David is one of a small percentage of individuals with autism and mental disabilities who engages in life-threatening self-injurious behaviors, including shoving his hands down his throat and banging his head with such force as to permanently damage his ear. For the past 10 years he has been dissuaded from such activity by means of an abundance of rewards if he controls his self-harming behavior and an unpleasant, but harmless, two-second skin shock via an electronic stimulus device, or ESD, if he attempts self-injury.
While the device has been used effectively for many years with individuals like David at the Judge Rotenberg Educational Center, a residential special-needs school in Canton, Mass., the FDA is trying to ban it at the behest of ideologically driven advocacy groups such as the Disability Law Center in Massachusetts, whose executive director calls the therapy “horrible torture.”
Amazingly, the FDA says similar therapy is allowable if it is used to deter cigarette smoking. …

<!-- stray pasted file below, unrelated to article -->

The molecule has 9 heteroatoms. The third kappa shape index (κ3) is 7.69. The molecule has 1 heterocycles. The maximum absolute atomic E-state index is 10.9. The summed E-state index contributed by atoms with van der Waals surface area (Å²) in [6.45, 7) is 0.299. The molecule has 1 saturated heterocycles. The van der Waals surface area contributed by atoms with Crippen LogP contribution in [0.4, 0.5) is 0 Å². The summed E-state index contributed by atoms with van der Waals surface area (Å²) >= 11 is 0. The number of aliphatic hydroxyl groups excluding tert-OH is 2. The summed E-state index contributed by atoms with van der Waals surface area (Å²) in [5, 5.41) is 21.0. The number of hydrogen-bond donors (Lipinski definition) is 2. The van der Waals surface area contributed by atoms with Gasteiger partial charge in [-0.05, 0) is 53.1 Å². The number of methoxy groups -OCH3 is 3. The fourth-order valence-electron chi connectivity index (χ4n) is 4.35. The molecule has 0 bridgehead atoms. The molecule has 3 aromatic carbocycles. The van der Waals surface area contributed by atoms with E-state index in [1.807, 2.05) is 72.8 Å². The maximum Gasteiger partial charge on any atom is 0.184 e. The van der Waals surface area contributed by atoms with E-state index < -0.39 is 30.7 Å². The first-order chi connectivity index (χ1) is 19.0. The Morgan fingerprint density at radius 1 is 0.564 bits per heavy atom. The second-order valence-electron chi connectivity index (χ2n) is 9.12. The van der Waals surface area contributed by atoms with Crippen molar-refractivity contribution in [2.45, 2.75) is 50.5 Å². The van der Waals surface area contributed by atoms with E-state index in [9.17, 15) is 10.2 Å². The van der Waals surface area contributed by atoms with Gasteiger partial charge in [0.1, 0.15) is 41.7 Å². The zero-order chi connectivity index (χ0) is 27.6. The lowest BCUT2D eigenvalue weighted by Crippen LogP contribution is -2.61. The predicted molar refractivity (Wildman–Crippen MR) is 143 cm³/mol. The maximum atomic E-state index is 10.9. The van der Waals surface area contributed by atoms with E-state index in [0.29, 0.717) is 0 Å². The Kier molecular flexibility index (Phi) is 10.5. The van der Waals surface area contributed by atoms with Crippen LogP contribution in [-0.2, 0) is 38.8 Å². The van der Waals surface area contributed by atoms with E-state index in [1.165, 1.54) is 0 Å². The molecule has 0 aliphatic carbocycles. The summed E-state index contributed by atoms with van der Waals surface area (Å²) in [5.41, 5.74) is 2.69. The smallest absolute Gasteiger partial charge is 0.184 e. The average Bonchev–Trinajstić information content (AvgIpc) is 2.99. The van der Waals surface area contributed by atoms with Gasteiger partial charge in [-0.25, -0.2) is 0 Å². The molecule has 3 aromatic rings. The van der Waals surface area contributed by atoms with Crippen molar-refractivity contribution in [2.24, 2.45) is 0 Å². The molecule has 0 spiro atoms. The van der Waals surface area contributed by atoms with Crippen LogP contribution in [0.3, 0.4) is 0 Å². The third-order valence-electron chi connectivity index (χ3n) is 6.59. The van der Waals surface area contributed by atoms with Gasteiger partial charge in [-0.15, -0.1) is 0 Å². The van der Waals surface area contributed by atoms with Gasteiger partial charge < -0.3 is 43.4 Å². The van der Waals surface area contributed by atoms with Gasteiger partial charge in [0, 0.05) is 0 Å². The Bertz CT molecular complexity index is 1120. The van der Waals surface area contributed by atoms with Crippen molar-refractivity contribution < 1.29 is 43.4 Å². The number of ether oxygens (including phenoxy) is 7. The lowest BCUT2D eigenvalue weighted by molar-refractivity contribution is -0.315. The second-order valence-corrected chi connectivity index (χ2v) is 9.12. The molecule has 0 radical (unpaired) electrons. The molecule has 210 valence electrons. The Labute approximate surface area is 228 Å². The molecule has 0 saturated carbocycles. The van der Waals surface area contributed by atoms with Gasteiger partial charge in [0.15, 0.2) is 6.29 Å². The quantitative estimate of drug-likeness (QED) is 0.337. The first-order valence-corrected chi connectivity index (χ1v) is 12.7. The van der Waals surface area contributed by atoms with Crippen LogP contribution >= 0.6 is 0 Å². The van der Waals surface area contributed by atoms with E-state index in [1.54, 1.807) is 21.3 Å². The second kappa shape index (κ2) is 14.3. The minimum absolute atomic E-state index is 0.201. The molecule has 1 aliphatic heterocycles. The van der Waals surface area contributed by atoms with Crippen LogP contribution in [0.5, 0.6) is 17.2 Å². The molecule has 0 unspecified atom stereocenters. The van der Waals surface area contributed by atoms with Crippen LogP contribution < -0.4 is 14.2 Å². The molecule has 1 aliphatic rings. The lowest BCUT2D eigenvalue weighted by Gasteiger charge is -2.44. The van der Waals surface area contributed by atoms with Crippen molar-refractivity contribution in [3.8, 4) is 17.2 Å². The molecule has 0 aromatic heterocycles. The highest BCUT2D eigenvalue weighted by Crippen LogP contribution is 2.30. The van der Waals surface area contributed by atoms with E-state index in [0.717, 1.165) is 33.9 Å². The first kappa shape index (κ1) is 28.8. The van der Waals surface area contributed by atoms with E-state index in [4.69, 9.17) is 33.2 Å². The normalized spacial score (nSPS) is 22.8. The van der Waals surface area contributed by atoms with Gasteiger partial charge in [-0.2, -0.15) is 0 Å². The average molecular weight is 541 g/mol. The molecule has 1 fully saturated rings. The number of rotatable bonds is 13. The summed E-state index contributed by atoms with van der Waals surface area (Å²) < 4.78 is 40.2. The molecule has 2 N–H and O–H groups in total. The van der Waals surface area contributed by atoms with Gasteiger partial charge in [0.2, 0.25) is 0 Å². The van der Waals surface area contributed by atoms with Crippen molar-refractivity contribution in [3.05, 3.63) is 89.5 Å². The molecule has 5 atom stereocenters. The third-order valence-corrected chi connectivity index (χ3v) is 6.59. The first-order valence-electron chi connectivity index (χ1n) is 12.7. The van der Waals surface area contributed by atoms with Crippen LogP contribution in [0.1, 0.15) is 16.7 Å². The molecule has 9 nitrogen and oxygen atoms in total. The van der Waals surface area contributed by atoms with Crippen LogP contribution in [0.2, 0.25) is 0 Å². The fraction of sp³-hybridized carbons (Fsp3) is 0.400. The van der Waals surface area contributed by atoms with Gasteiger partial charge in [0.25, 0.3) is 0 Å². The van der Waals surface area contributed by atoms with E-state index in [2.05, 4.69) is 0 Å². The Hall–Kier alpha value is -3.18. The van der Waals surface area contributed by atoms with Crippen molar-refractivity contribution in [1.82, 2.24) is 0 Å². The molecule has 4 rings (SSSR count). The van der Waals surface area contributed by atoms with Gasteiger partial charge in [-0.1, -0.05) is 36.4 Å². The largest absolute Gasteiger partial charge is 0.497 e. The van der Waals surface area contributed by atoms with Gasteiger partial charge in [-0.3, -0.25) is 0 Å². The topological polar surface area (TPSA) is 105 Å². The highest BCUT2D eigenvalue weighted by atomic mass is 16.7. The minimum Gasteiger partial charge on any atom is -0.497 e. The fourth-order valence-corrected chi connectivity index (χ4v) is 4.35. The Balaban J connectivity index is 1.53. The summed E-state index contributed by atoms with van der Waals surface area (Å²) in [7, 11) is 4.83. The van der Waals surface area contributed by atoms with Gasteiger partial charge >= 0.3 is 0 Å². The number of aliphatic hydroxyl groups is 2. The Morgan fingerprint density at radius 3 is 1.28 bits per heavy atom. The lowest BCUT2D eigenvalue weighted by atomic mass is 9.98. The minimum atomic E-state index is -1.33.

SOURCE: Paul E. Peterson, The Wall Street Journal
Providing Medicaid patients with a primary care “medical home” cut costs of their care by as much as $4,100 a year and lowered their number of doctors visits and hospitalizations, according to a Perelman School of Medicine-led study published today in the Journal of General Internal Medicine. The research analyzed claims from Pennsylvania Medicaid patients who had both a chronic illness and a substance abuse or psychiatric condition.
The findings come at a time when governmental and private health insurance providers alike are moving toward value-based – higher quality, lower cost – care. Increasingly, health care providers are incentivized to focus on quality outcomes and prevention efforts, such as reducing emergency department visits and hospitalization. The authors of the new research say their findings underscore the importance of medical homes in programs built to enhance health care value.